Indy 500 Predictions and Prognostications: Emotional Edition

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Finally, the 500’s fast approaching, folks! So in the spirit of the world’s most prestigious race, let’s speedily – though in a manner that’s thoroughly under control – get to our ever popular picks.

The special prediction for the race is how much fun it’ll be to watch this year. With so many enjoyable storylines, NBC’s telecast, slick, speedy cars, an actual oval race after an egregious nine month drought and – most wonderfully for IRR – watching the glorious 500 for the first time with our gorgeous, stunning and brilliant new wife. How awesome is that?! We at IRR only hope you’ll be having half the time we are.

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Photo from indycar.com

Projected as first out of the 500 – other than Alonso and McLaren of course, he he – will be Kyle Kaiser. The young American who dramatically bumped the F1 star from the field Continue reading

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Indy 500 Preview: Hasta La Vista, Alonso!

Photo from twitter.com

A soggy, disjointed weekend of qualifying for the Greatest Spectacle in Racing sent one of F1’s biggest stars packing after he failed to produce the speed needed to make the show.

Fernando Alonso and his McLaren team suffered devastating disappointment, unable to qualify for the world’s greatest race after lots of hype and hoopla. This shocking development came despite his team receiving last minute help from both Andretti Autosport and Team Penske, heavyweights of the sport. To Alonso’s undying credit though he handled the blow well, even refusing an offer from McLaren to buy him a ride for the 500. Every crisis presents opportunities however, and young American drivers Kyle Kaiser and Sage Karam seized them in Sunday’s final session, setting the last row and sealing Alonso’s fickle fate.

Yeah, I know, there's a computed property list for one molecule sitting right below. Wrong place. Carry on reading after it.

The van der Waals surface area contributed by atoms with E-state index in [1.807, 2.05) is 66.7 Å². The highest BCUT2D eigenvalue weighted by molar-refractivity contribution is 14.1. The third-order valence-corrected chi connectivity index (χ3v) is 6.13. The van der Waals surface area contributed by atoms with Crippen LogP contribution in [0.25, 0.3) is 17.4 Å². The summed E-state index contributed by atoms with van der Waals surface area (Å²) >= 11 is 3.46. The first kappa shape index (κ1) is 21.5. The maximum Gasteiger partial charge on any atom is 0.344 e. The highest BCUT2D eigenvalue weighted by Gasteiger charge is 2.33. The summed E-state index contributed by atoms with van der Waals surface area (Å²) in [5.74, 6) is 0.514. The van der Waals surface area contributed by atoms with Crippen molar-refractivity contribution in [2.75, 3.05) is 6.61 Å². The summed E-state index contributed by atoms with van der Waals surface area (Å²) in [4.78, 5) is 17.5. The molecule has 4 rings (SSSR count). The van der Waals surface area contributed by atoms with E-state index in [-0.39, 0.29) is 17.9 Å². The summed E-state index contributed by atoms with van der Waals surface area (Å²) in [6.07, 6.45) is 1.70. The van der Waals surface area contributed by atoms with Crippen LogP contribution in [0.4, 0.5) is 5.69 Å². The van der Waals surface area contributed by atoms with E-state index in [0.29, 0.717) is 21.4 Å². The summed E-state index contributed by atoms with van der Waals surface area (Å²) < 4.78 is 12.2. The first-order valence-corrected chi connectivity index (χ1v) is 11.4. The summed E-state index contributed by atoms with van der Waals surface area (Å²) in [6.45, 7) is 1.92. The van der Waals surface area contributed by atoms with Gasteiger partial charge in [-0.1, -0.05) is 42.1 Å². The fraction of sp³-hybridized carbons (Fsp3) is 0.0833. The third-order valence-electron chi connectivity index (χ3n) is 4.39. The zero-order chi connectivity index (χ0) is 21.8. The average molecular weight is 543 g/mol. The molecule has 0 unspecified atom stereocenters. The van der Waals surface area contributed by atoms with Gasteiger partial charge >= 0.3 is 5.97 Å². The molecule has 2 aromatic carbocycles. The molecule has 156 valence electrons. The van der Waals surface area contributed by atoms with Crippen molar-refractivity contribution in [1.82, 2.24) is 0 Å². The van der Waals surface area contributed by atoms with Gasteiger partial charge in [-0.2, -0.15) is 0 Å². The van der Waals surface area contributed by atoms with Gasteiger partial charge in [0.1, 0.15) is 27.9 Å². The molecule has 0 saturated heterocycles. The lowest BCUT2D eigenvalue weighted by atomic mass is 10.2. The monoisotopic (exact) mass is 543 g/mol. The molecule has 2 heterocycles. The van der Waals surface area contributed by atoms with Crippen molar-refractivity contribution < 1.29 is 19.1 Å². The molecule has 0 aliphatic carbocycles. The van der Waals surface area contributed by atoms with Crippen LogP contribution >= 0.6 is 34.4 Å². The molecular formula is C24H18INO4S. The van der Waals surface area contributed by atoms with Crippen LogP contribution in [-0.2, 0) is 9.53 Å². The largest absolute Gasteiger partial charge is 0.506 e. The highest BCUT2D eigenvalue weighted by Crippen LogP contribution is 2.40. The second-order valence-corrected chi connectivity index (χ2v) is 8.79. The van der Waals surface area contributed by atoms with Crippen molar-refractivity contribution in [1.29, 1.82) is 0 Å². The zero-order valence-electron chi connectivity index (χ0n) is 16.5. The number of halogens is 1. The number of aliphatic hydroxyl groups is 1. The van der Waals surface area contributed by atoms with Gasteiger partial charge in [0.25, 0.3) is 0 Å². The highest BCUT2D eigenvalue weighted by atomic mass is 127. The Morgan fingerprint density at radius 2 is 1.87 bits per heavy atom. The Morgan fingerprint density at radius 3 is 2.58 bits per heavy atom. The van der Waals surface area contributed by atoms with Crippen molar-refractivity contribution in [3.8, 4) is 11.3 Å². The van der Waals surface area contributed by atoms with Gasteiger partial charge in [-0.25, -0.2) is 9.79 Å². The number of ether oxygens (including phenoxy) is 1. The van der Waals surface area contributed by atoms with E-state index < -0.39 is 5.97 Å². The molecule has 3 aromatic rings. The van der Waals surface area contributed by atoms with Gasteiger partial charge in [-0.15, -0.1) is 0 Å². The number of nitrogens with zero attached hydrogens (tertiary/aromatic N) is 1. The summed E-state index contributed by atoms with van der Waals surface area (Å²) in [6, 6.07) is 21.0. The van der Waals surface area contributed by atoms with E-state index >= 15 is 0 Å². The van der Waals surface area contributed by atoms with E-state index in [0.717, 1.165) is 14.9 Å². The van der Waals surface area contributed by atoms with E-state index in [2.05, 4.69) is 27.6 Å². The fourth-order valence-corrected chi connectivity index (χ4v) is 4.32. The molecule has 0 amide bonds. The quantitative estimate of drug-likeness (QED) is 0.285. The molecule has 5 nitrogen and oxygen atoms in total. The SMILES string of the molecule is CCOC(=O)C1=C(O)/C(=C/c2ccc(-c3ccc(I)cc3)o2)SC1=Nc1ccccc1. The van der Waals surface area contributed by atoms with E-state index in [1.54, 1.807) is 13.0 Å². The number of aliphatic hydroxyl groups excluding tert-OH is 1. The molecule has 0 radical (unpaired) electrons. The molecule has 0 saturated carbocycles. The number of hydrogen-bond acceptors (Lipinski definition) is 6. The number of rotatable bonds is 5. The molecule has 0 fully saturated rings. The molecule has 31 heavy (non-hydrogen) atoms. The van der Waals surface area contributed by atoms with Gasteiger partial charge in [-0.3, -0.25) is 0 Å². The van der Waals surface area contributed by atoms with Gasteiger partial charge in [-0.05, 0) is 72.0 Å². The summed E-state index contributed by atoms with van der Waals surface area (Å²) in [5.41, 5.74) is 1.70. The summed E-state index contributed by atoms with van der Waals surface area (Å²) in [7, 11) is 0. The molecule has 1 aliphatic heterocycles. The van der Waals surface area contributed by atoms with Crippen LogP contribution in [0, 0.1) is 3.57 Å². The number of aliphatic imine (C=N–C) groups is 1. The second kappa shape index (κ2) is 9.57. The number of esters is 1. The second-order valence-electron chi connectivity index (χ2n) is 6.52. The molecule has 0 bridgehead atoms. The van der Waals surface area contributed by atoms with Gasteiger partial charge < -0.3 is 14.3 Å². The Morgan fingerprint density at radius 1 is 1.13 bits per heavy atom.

Photo from twitter.com

Simon Pagenaud put Penske’s Chevy powered day glow Menard’s car on pole by the slightest of margins, but he didn’t detract from Ed Carpenter Racing’s efforts in taking three of the top four starting positions for Sunday’s race. Continue reading

IndyCar Grand Prix Race Review: Empty Seats Edition

Photo from twitter.com

Empty suited Frenchman Simon Pagenaud passed Scott Dixon with two laps to go to win the rain soaked IndyCar Grand Prix, coming from eighth starting position to take his third victory – and Team Penske’s sixth – out of six so-called races ’round the infield of IMS. It was a race held before a nearly empty – though admittedly cavernous – racetrack. Dixon’s discernible disappointment at finishing second after leading much of the race was plainly palpable.